Yoda (to the Jedi children): Gone is the website, yet the packet loss remains. Who will explain this?
Jedi child: Master Yoda - someone has slashdotted the site so that it can't be found in the library?

Re:Um...what did Slashdot have to do with it? (2, Interesting)

nametaken (610866) | more than 7 years ago | (#17802494)

Erm, there's a good chance it would have gone largely unnoticed for months if the story hadn't made /.

To be fair, months can mean the difference between sinking thousands of dollars into a patent and deciding to defend it, or cutting it loose.

Investigative Journalism (1)

The_Abortionist (930834) | more than 7 years ago | (#17802702)

Sensing that something was finishy at Microsoft, cmdrtaco put together a crack team from his finest editors and combed through all of MS' actions of the last several years.

Result: a dubious patent application.

Have we found the replacement for Ed Bradley?

Re:Um...what did Slashdot have to do with it? (1)

Dunbal (464142) | more than 7 years ago | (#17803148)

what did Slashdot have to do with it? It looks like this fellow started complaining on Friday:

      Ahh, you see - but he only saw the light when his server crashed from a decent slashdotting... ;)

Why does it not surprise me... (2, Funny)

abscondment (672321) | more than 7 years ago | (#17802372)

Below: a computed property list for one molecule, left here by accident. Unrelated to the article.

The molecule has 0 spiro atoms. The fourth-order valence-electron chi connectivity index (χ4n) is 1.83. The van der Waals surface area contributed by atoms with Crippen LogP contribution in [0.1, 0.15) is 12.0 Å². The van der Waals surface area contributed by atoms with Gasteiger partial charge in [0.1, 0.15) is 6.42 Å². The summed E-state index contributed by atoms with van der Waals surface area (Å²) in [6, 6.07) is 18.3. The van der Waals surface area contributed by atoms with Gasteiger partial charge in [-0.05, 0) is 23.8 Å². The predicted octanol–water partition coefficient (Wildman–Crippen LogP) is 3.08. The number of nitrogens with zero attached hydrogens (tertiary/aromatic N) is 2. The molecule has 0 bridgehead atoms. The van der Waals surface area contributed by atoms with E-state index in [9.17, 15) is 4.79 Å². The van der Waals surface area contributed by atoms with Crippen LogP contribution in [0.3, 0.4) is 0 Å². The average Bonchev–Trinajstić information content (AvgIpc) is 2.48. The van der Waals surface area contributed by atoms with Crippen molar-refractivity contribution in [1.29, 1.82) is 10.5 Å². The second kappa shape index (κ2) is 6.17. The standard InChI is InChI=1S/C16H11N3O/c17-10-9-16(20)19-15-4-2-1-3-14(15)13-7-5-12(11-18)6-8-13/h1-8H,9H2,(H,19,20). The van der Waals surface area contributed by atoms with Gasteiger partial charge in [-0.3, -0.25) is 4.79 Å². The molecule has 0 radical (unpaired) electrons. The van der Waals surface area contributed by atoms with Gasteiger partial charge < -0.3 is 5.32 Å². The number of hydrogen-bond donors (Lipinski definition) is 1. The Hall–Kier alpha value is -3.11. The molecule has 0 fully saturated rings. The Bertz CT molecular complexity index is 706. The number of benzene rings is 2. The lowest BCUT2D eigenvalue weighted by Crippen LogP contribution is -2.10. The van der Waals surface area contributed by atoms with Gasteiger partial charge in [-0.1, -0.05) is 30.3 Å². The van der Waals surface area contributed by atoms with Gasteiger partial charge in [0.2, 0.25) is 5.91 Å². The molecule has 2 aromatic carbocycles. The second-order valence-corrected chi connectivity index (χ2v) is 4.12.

Why does it not surprise me that someone named Jane Prey is involved in a Microsoft patent SNAFU?

Re:Why does it not surprise me... (1, Funny)

Anonymous Coward | more than 7 years ago | (#17802436)

because you don't know the difference between "prey" and "predator"

Re:Why does it not surprise me... (1, Informative)

Anonymous Coward | more than 7 years ago | (#17802572)

prey, v., intr., preyed, preying, preys
  1. To hunt, catch, or eat as prey: Owls prey on mice.
  2. To victimize or make a profit at someone else's expense.
  3. To plunder or pillage.
  4. To exert a baneful or injurious effect: Remorse preyed on his mind.

Re:Why does it not surprise me... (1)

Volante3192 (953645) | more than 7 years ago | (#17802760)

Now is that prey(n) or prey(v), because prey(v) would still fit, as in 'People in Microsoft's patent department prey on tiny companies for sustenance.'

As the other AC pointed out... (1)

abscondment (672321) | more than 7 years ago | (#17802790)

Oh, I think I do.

The predator preys on weaker animals (like... BlueJ?).
The prey is preyed upon.